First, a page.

Olympics help Powerade ‘power through’ and increase market share
August 9, 2012 09:05 AM
“We’re trying to outsmart the competition by using our strengths — the World Cup and Olympics,” Bisbis said. “We’re seeing early signs the business is sustaining momentum. I’m very confident this will be a defining moment for the brand.”
Coca-Cola historically focused all of its Olympic marketing around its core, soft-drink brands like Coke and Sprite, but this year it added Powerade and Vitaminwater to the mix.
Powerade developed the “Power Through” campaign for the London Games. Elements of the campaign are being used in 35 of its 70 markets worldwide. In the U.S., it’s airing commercials that show athletes training as a narrator talks about how the drink can help them perform their best. It also has print, digital and outdoor ads, signs in stores and an app.
“The Olympics are not about the value of winning medals,” Bisbis said. “The values are about excellence in sport, being the best you can be and good sportsmanship. That’s what we want to be about. Empowering every athlete to be the best they can be.”
Bisbis said that the number of markets participating in the campaign validates Powerade’s move in 2010 to begin using Coca-Cola’s sponsorship of the World Cup in its global marketing. In 2010, 30 of 70 markets advertised around the World Cup and saw business gains as a result.
Globally, Powerade’s market share improved to 30 percent. Its biggest gains were in soccer-crazy Latin America, where it moved from a 20 percent share to a 30 percent share of the market.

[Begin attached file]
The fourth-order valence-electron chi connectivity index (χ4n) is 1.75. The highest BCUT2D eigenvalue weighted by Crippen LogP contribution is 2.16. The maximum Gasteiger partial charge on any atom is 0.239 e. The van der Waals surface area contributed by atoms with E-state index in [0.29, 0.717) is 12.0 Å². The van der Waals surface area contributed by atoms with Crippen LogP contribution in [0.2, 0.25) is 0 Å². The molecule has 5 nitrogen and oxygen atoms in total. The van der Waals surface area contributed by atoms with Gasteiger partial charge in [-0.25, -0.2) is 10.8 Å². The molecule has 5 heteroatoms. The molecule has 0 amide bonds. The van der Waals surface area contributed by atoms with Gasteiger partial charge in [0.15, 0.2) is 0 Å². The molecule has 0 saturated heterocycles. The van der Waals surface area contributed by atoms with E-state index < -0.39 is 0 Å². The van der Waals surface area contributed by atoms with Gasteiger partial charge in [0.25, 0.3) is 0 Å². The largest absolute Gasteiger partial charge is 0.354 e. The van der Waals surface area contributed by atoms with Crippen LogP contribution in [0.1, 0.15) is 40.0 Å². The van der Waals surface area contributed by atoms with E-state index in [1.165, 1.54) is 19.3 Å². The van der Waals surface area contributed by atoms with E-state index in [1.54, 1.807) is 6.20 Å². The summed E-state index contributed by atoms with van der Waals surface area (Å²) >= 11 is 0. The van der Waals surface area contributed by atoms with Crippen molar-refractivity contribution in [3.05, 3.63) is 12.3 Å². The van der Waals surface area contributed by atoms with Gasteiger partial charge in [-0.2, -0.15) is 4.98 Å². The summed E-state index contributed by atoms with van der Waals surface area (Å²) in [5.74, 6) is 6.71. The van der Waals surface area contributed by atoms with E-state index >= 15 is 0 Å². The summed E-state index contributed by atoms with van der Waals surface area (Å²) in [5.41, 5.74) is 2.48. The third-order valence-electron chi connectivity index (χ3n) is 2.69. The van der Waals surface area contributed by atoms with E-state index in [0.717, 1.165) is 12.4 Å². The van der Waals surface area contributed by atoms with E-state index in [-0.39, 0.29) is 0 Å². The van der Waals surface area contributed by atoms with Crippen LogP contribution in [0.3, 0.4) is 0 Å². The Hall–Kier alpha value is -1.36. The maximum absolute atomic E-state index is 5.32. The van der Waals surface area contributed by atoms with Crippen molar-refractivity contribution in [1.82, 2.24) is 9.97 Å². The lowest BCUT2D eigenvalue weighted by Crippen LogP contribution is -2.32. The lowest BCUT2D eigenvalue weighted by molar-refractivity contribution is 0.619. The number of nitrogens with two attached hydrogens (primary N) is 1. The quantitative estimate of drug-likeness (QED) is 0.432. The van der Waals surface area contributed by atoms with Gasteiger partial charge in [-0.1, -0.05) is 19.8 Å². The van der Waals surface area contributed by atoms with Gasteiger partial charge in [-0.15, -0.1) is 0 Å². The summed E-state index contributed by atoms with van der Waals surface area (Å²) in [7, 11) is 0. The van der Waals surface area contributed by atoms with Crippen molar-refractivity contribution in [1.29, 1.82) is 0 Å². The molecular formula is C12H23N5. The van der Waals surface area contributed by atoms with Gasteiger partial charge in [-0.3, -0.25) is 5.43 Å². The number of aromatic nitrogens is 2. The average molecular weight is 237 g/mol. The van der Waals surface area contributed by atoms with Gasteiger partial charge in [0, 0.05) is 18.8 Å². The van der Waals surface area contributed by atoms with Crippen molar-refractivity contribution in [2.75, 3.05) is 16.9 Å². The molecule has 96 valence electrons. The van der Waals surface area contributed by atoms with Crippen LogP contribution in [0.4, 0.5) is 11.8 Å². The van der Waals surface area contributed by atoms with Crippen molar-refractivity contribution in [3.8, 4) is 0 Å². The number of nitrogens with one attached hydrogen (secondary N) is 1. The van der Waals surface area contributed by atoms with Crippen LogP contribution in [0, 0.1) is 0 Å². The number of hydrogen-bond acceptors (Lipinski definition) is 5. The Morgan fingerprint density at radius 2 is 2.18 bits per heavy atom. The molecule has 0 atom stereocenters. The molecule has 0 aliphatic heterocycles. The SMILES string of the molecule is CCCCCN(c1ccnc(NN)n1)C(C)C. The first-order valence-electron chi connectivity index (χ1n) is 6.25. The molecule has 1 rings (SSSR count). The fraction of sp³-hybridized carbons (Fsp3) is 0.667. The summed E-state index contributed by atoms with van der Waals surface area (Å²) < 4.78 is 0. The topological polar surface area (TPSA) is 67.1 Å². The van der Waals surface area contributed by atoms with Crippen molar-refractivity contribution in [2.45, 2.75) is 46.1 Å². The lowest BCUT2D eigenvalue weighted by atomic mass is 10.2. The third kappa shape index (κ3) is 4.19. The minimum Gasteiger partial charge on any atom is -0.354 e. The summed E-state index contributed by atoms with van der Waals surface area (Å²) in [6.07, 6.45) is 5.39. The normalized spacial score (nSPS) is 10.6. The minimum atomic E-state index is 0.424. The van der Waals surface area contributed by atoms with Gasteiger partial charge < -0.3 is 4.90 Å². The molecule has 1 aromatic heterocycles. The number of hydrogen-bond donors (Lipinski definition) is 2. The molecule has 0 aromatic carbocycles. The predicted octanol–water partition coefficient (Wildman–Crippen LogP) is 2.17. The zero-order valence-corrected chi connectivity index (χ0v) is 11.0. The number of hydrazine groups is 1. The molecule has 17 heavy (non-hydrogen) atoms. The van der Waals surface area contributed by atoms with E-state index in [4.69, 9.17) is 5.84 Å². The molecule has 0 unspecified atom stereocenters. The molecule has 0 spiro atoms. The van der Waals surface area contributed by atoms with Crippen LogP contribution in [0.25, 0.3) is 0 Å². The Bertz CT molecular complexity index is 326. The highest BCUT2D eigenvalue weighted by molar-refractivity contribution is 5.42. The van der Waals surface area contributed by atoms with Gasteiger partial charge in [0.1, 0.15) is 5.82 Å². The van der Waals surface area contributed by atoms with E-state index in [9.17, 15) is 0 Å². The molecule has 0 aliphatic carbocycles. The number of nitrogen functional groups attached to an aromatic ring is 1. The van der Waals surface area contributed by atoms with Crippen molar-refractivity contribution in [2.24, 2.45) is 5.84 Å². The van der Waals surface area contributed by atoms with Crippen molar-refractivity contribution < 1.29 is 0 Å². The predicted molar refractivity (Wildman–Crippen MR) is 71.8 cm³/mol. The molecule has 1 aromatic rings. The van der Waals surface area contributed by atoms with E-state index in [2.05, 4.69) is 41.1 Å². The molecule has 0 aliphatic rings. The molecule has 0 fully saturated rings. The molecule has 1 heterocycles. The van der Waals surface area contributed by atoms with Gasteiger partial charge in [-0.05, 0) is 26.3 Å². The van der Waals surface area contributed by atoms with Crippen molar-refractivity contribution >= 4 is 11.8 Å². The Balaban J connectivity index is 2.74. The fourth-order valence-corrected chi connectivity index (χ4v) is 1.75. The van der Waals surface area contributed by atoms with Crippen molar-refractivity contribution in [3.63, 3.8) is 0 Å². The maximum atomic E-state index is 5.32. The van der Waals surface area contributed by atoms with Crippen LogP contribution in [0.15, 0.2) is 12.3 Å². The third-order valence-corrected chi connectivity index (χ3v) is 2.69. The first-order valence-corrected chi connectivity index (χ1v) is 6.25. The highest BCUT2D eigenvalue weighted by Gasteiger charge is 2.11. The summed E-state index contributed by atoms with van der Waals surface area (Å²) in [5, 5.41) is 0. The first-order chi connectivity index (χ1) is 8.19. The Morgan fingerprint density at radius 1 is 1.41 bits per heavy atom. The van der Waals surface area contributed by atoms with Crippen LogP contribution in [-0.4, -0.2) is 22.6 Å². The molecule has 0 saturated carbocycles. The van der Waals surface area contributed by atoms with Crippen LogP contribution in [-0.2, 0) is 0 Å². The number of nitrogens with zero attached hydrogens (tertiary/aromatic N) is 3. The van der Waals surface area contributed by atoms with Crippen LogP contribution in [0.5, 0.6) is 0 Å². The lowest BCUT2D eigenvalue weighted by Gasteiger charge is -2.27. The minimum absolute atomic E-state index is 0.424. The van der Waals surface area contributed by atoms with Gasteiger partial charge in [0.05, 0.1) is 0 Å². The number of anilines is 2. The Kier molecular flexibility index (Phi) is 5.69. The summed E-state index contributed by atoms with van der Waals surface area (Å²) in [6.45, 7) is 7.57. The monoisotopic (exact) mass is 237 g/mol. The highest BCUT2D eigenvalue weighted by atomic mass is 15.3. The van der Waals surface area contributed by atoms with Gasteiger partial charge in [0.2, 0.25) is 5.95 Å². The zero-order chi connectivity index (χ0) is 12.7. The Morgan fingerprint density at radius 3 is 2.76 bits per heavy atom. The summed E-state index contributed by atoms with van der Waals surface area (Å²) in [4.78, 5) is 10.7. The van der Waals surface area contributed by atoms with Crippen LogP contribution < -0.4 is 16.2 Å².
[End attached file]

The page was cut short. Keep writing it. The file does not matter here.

“It brought the system back to growth,” Bisbis said, adding that the sales success around the World Cup prompted five more markets to use the Olympics in their marketing efforts.
In London, Powerade developed a branded “Hydration Center” that offers tips about staying hydrated to Olympians staying in the Athletes Village. It also distributed 48,000 Powerade Sports bottles to athletes.
The brand set up a sports academy in West London where it brought in 75 amateur athletes from around the world to train with former Olympians like Mechelle Lewis Freeman. The athletes ranged in age from 23 to 67.
While Freeman led the athletes in wind sprints earlier this week, Bisbis spoke about his expectations for Powerade’s growth during the Olympics. He said the brand won’t assess the impact of the Olympics for several months, but he was encouraged by early signs.
“Year-to-date, the brand has done great,” Bisbis said. “We’re growing double digits. Brand share is up.”
He expects that to continue as the London Games come to a close this Sunday.